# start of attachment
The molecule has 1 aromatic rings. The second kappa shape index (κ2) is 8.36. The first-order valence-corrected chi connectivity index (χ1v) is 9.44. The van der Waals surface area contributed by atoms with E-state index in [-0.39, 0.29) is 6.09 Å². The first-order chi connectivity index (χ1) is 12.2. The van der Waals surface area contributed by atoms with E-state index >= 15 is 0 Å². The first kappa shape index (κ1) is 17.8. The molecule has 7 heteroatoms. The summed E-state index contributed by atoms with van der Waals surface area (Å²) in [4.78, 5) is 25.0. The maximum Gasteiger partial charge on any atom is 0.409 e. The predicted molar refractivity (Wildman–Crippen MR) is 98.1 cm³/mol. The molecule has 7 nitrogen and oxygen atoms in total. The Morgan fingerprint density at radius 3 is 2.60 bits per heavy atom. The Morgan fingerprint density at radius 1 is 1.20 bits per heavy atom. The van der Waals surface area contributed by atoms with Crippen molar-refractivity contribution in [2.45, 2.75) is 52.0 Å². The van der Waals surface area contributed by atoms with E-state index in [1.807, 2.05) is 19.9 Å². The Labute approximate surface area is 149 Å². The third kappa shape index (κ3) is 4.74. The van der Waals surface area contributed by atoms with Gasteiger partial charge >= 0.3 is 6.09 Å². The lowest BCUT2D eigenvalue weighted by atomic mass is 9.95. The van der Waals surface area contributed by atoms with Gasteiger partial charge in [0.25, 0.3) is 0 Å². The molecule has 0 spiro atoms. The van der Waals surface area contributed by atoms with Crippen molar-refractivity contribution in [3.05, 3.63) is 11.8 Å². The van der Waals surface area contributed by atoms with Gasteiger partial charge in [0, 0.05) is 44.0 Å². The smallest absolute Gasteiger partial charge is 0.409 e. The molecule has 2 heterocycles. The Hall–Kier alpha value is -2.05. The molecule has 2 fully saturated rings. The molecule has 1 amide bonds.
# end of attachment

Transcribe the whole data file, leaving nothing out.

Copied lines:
The molecule has 1 aromatic rings. The second kappa shape index (κ2) is 8.36. The first-order valence-corrected chi connectivity index (χ1v) is 9.44. The van der Waals surface area contributed by atoms with E-state index in [-0.39, 0.29) is 6.09 Å². The first-order chi connectivity index (χ1) is 12.2. The van der Waals surface area contributed by atoms with E-state index >= 15 is 0 Å². The first kappa shape index (κ1) is 17.8. The molecule has 7 heteroatoms. The summed E-state index contributed by atoms with van der Waals surface area (Å²) in [4.78, 5) is 25.0. The maximum Gasteiger partial charge on any atom is 0.409 e. The predicted molar refractivity (Wildman–Crippen MR) is 98.1 cm³/mol. The molecule has 7 nitrogen and oxygen atoms in total. The Morgan fingerprint density at radius 3 is 2.60 bits per heavy atom. The Morgan fingerprint density at radius 1 is 1.20 bits per heavy atom. The van der Waals surface area contributed by atoms with Crippen molar-refractivity contribution in [2.45, 2.75) is 52.0 Å². The van der Waals surface area contributed by atoms with E-state index in [1.807, 2.05) is 19.9 Å². The Labute approximate surface area is 149 Å². The third kappa shape index (κ3) is 4.74. The van der Waals surface area contributed by atoms with Gasteiger partial charge >= 0.3 is 6.09 Å². The lowest BCUT2D eigenvalue weighted by atomic mass is 9.95. The van der Waals surface area contributed by atoms with Gasteiger partial charge in [0.25, 0.3) is 0 Å². The molecule has 0 spiro atoms. The van der Waals surface area contributed by atoms with Crippen molar-refractivity contribution in [3.05, 3.63) is 11.8 Å². The van der Waals surface area contributed by atoms with Gasteiger partial charge in [0, 0.05) is 44.0 Å². The smallest absolute Gasteiger partial charge is 0.409 e. The molecule has 2 heterocycles. The Hall–Kier alpha value is -2.05. The molecule has 2 fully saturated rings. The molecule has 1 amide bonds.